The Orion Nebula is object number 42 in French astronomer Charles Messier’s famous 18th century catalog of deep-sky objects, hence the official designation Messier 42 (or simply M42). It is a classic example of what is known as an “emission nebula”, a huge cloud of molecular hydrogen gas and dust containing newborn stars whose radiation is making the gas cloud glow. In other words, you are looking at a stellar nursery, and this one is filled with thousands of bouncing baby stars. However, you are only going to see three, just emerging from out of the gas and dust, known as the Trapezium (the other stars are hidden from view by denser regions of gas and dust). These three stars are among the youngest that you will ever see, being only around 1 or 2 million years of age. That certainly sounds old to most people but stop to consider that our Sun is some 4.6 billion years of age, that the dinosaurs died out 68 million years ago, and the human lineage began 6 million years ago while modern humans have only been around for some 200,000 years.

Most photographs of M42 show lots of color, notably red. Why is that? Well, the UV radiation from the hot young stars of the Trapezium ionizes the hydrogen atoms. The electron of a hydrogen atom is given an energy kick from the UV radiation and it is separated from the neutral atom. We are then left with a positive hydrogen ion (the atom’s proton) and the free electron. But the electron soon pairs up with another proton to form a neutral atom once again. When an electron returns to its normal energy state it gives off a photon of light, in the case of hydrogen this photon is colored red. While you will not be able to see this red color through a small telescope, some observers say that they can detect a faint greenish hue at times. This is the color emitted by oxygen ions and the nebula does indeed contain traces of that element. Observers using larger apertures (10 inches or more) say that they can sometimes make out a rusty red or pinkish hue around the edges of the nebula. In an ironic twist, the harsh UV light from these infant stars is also clearing out the gas and dust that forms the nursery, the very stuff that gave birth to the stars in the first place. You can see the Trapezium because these stars have eroded away the cocoon of gas and dust they were born within.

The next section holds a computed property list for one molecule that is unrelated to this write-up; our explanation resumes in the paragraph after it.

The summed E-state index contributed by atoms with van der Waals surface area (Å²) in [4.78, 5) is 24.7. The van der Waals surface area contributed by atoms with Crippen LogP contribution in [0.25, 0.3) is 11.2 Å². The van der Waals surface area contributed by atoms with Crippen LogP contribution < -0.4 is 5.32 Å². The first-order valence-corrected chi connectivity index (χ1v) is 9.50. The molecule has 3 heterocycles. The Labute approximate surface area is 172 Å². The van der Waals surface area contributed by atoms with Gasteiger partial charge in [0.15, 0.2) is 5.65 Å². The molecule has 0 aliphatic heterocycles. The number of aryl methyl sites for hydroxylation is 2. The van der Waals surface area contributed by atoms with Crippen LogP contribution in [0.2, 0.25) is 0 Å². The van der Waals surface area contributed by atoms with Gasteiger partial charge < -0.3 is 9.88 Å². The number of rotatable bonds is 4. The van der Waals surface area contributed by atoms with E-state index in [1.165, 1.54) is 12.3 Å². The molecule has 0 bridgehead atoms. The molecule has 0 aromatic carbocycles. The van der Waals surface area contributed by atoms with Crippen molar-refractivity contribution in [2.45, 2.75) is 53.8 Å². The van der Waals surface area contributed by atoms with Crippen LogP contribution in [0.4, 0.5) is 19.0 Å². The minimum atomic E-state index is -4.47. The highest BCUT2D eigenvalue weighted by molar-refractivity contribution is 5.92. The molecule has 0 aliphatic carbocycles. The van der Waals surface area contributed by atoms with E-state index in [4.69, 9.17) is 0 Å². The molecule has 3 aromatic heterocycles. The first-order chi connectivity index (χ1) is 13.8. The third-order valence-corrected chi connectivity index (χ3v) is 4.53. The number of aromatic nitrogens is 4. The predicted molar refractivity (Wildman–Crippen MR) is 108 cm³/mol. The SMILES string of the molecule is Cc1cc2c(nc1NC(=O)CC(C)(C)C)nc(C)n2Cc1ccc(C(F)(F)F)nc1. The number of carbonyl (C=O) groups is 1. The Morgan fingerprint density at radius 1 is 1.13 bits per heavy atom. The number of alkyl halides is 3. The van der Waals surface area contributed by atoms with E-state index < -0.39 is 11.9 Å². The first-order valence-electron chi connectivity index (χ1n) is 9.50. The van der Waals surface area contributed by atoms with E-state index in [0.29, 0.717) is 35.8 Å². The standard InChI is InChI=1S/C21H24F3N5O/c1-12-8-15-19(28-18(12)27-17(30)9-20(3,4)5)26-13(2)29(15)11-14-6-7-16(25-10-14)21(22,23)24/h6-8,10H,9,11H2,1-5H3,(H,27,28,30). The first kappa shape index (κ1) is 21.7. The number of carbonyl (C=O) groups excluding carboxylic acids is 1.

Messier 42 is estimated to be some 1,300 light years away, making it one of the closest star forming regions to Earth. The part that you see is some 25 light years across but it is only a small portion of a much larger bit of nebulosity known as the Orion Molecular Cloud Complex, some 240 light years across and containing other famous objects such as Barnard’s Loop, the Flame Nebula, and the Horsehead Nebula.

proplyds02Using the Hubble Space Telescope, astronomers have been able to view at optical wavelengths embryonic planetary systems forming around some 42 stars within the nebula. These infant solar systems, called “proplyds”, are in the form of spinning discs of gas and dust surrounding these young stars. Maybe one day, in the far future, there may be Earth-like planets orbiting around a few of these stars and who knows, there might even be some form of sentient life that develops on one of them. A life form capable of looking out across the gulf of space and contemplating its own existence in this amazing universe.




Posted in: Night Sky